American Government

GOVT 30.02 (Identical to PBPL 52)

Leadership and Political Institutions

Course Description

GOVT 30.12 (Identical to PBPL 027)

Affirmative Action in Higher Education

Course Description

GOVT 30.14

Health Politics and Policy

Course Description:

Is health care a right? Why does the United States spend more than comparable countries on health care but experience worse outcomes, and also lack universal coverage? How might the health care system be reformed to increase access and quality, and reduce costs? We consider these fundamental questions and explore a range of key issues, including health equity, mental health care, overdiagnosis and overtreatment, drug regulation, state policies, comparative health care systems, and the COVID-19 pandemic.


Campaigns and Elections

Course Description:

Do campaigns change election outcomes? When do they matter and when do they not? How should campaigns be conducted for optimal results on Election Day? This course will seek to answer these questions from both academic and practical perspectives. Particularly, it will investigate campaign strategies; issues, money and communications in political races; the behavior of voters; and possible election reforms. Students should leave this class with a deep understanding of political campaigns for elective office.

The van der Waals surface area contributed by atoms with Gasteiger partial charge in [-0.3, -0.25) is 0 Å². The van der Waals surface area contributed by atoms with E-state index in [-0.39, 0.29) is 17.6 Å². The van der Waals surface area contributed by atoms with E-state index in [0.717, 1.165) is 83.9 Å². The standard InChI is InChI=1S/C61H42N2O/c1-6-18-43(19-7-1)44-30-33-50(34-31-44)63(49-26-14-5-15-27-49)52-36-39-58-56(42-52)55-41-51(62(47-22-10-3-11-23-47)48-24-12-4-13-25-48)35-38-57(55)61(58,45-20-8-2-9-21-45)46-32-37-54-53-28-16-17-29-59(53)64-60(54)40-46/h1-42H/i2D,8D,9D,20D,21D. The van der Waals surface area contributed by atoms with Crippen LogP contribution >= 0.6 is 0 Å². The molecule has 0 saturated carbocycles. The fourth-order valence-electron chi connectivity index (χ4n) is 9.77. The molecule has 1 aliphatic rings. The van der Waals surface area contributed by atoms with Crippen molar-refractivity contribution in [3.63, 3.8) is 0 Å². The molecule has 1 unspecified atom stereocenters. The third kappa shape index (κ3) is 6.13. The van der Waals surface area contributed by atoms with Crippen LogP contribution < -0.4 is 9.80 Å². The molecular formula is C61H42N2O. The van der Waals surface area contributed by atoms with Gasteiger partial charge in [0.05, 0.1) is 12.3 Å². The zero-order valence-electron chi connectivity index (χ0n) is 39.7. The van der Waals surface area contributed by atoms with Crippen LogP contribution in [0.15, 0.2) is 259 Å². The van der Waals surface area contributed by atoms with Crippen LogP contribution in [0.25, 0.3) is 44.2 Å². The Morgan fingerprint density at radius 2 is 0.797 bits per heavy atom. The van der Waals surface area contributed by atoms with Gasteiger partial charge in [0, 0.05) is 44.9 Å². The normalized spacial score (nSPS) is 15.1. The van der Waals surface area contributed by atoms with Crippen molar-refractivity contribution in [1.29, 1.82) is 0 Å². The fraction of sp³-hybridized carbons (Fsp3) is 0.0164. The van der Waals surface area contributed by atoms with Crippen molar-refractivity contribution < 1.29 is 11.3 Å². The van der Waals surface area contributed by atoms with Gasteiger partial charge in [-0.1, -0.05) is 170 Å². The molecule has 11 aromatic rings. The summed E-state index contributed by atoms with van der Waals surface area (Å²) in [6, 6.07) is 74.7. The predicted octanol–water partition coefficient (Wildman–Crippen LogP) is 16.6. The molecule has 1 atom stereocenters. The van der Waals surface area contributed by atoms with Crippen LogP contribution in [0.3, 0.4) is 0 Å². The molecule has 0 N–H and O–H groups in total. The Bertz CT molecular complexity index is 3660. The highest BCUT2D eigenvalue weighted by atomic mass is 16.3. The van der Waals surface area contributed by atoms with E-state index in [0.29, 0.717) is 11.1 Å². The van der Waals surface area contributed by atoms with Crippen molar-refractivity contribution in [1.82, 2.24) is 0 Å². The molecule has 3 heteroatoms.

Polling and Public Policy

Course Description:

The results of public opinion polls frequently dominate political news coverage and they often alter the behavior of politicians; moreover, political polls have started becoming news in their own right in recent years.  In this course, we will explore the techniques that pollsters use to examine public attitudes and we will consider how that information can, and should, be used to formulate public policy.  We will engage questions such as: To what degree can the public form meaningful preferences about complex political issues?  What does a political opinion consist of, and how can it be measured?  How can potential errors in polls be avoided?  How does partisanship influence public opinion, and where do Americans stand on key policy issues?  To what extent should politicians try to change public opinion rather than respond to it?  How has the nature and role of public opinion shifted in an era of rapidly advancing polling technology and a changing media environment?  In addition to examining the pertinent literature on topics such as these, we will conduct and analyze an actual public opinion survey as a class.  Through a combination of theoretical and hands-on learning, students will leave the course with a firm understanding of these dynamics.


Political Psychology

Course Description:

This class examines the psychological origins of citizens' political beliefs and actions. We analyze different aspects of human psychology, including personality, motivation, values, information processing and emotion. This course is for anyone who has ever wondered how people form their political opinions, why they vote the way they do, and whether ordinary citizens are well suited to democracy.  Readings will be drawn from political science and psychology. GOVT 3 is a prerequisite for this class.